What Every Parent Should Know About Their Child’s Oral Development
We it comes to receiving dental care in Colorado Springs, Colorado, most patients understand the importance of daily oral hygiene and the need to eat a balanced diet. However, while most people understand what it takes to keep their teeth healthy, that can’t always be said when it comes to their kids.
For many first time parents, knowing what to expect when it comes to their child’s oral health development can make all the difference. From when to expect a first tooth to when a child should first start receiving dental care in Colorado Springs, Colorado, many parents simply don’t always know the answers to these important questions?
To help ensure your child enjoys a brilliant smile for a lifetime, here are a few developmental facts every parent should know about their kids’ teeth and gums.
When Will My Baby Start to Develop Teeth?
Most babies will develop their first tooth between the age of 6 to 12 months. Of course, no two kids develop at the same rate. It’s entirely possible that your child could celebrate their first birthday without any teeth. Don’t become alarmed if your child doesn’t have a first tooth by the age of 6 months. It will eventually emerge.
When a child does start teething, the first teeth to usually form are almost always the lower front teeth (the lower central incisors). Next, the top central incisors will form, followed by the top lateral incisor. This will continue until a child has formed all of their baby teeth, usually around the age of 3.
How Can I Help with Teething?
In most cases, despite how much they may cry, teething doesn’t cause kids too much discomfort. Parents should easily become aware of when their baby starts teething. Babies may show initial signs of discomfort in the area where the tooth is set to emerge, the gums around the tooth may appear swollen and tender, and your baby may start drooling more than usual.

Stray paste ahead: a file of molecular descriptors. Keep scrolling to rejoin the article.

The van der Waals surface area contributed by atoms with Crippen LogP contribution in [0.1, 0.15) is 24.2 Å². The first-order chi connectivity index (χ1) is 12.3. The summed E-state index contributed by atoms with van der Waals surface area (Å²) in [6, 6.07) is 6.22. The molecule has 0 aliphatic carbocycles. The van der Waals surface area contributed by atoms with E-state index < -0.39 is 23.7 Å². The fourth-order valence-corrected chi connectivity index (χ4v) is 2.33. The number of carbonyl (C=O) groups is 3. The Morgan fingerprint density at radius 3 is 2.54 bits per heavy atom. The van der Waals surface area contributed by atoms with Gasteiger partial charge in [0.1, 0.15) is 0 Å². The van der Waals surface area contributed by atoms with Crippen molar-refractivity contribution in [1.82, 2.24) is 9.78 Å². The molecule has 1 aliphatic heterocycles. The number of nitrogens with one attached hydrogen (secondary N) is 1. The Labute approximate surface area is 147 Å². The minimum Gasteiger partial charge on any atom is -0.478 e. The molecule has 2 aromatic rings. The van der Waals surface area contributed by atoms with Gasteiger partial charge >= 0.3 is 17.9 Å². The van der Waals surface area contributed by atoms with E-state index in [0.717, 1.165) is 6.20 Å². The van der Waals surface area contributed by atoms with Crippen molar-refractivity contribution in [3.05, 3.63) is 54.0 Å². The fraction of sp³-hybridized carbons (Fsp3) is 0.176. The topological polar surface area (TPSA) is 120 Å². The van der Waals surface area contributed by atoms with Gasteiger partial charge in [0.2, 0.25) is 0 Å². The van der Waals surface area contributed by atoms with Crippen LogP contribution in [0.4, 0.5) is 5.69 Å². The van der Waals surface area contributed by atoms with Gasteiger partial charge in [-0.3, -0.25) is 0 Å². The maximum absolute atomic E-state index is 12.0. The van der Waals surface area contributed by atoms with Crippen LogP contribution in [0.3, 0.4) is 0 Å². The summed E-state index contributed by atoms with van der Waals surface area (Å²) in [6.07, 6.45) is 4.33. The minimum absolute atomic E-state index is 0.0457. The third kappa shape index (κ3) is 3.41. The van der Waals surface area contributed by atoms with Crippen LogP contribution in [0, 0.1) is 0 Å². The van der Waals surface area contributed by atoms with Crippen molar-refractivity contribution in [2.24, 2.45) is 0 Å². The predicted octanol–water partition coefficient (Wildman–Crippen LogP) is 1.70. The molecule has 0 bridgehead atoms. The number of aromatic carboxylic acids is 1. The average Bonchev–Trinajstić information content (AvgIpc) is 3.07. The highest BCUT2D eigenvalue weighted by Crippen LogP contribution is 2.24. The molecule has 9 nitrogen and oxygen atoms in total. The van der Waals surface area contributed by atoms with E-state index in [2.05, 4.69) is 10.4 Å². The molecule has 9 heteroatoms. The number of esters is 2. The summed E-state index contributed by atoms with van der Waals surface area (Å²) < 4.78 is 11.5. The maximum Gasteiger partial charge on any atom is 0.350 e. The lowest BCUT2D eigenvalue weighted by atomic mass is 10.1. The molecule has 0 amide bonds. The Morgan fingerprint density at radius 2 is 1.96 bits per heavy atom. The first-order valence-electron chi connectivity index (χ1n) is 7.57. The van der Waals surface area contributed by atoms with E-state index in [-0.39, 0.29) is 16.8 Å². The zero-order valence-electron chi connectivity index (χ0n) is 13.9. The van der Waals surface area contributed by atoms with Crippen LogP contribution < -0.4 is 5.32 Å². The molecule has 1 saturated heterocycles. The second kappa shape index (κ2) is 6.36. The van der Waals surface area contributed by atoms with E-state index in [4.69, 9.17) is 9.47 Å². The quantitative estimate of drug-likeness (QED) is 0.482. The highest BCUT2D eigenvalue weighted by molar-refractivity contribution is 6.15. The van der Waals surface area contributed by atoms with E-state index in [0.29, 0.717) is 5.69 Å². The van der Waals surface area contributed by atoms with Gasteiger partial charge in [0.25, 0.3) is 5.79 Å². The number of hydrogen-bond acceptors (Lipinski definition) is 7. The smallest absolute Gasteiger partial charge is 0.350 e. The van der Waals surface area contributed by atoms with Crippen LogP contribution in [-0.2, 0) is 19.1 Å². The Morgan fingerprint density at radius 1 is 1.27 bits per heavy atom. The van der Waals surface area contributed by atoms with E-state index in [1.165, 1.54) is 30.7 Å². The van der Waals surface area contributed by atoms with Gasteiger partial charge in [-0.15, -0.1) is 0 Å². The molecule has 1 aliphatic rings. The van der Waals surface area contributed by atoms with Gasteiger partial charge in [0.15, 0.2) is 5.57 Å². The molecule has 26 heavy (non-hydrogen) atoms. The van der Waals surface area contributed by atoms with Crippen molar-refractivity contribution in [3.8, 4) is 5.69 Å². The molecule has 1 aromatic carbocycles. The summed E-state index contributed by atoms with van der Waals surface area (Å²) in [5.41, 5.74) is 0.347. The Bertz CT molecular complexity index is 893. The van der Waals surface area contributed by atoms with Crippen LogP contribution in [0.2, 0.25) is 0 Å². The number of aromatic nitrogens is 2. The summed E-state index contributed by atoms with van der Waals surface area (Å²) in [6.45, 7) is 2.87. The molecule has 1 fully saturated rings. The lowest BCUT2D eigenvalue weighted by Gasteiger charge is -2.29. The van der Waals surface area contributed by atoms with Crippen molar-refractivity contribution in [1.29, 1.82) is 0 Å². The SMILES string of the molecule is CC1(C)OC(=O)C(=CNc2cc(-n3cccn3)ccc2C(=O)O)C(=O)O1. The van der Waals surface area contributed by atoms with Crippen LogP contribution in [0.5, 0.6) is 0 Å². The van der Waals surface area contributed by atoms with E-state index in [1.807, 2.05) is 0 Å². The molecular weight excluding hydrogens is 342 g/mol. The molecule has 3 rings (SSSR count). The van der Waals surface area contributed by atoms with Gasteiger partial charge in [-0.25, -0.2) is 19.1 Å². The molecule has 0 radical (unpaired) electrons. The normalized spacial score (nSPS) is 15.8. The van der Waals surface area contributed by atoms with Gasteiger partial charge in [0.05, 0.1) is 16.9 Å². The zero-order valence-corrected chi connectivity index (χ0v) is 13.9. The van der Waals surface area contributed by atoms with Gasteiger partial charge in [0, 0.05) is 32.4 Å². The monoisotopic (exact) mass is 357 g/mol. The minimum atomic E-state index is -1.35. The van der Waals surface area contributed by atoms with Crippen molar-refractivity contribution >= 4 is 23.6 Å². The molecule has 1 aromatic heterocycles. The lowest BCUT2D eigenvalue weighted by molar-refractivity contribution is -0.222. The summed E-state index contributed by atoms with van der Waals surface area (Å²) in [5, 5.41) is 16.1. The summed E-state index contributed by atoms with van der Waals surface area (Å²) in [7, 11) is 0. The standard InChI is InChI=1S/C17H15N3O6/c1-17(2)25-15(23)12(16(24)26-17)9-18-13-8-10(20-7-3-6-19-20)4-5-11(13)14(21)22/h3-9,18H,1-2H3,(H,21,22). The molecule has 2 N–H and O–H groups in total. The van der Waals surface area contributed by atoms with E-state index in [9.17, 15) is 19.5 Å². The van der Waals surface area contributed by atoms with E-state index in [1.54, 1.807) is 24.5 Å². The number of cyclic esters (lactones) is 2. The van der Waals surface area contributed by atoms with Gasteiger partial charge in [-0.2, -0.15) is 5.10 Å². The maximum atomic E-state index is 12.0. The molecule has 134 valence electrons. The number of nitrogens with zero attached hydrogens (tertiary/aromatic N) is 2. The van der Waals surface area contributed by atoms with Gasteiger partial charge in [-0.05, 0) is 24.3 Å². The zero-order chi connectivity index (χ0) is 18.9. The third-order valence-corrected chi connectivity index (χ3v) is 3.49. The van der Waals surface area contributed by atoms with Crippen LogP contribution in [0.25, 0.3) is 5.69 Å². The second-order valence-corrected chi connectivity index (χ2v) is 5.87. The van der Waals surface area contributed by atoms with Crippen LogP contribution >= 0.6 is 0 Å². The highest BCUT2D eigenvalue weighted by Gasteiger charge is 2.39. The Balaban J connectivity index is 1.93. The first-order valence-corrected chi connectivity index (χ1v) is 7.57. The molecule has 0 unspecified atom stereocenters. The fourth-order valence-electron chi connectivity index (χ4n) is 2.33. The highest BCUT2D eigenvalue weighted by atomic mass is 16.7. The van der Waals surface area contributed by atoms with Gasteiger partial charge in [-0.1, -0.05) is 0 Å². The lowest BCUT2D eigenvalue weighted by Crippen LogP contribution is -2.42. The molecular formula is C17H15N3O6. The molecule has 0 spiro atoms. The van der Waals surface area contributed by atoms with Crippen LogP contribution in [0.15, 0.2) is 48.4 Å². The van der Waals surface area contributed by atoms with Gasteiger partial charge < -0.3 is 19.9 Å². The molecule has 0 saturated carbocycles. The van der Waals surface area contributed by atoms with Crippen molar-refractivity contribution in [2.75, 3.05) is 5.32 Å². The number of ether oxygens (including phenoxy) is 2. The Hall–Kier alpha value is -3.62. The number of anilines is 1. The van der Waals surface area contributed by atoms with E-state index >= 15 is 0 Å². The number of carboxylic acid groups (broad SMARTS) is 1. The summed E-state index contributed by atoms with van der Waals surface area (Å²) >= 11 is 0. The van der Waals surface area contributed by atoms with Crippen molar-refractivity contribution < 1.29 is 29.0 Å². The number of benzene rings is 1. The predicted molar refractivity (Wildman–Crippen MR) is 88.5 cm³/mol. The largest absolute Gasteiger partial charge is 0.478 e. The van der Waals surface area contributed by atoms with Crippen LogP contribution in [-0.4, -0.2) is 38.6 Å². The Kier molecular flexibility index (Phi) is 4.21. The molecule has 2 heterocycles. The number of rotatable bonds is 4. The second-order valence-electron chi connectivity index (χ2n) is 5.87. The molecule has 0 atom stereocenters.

You can help to ease any teething related discomfort by massaging your baby’s gums with a clean finger or by using a clean frozen or wet washcloth. You can also provide your baby with a chilled, but not frozen, teething ring.
Do not use any type of teething tablets or gels that contain benzocaine. Also, don’t use any type of homeopathic teething gels or tablets, or amber teething necklaces. The FDA has issued a warning against using benzocaine to help numb a child’s teeth, while teething necklaces pose a choking hazards parents are safer off avoiding.
When Do I Need to Start Brushing My Child’s Teeth?
Once your child has developed a tooth, you need to start brushing it at least twice a day. For young children (those under 1), use only a smear of toothpaste. When a child gets older (2 to 3), start using a small amount of toothpaste, roughly the size of a grain of rice.
The American Academy of Pediatric Dentistry recommends using a pea-sized amount of toothpaste once a child reaches the age of 3.
Why the difference?
Until a child is old enough to not swallow while having their teeth brushed, parents need to limit their exposure to excess fluoride, which can cause some problems in young kids.
Additionally, parents need to continue assisting their kids with brushing nightly until the age of 7 or 8. Before this age, kids simply don’t possess the manual dexterity or attention to detail required to properly brush and floss daily.
When Should My Child Start to Receive Dental Care in Colorado Springs, Colorado?
Try to schedule your child’s first dental appointment by the time their first tooth emerges or by the age of 1.
Scheduling early visits will allow Dr. Kazemi to make sure all of your child’s teeth are naturally developing normally and that there are no problems with their oral health development. Dr. Kazemi can also provide you with advice on proper hygiene, switching to solid foods, and any other questions you may have about your child’s oral health.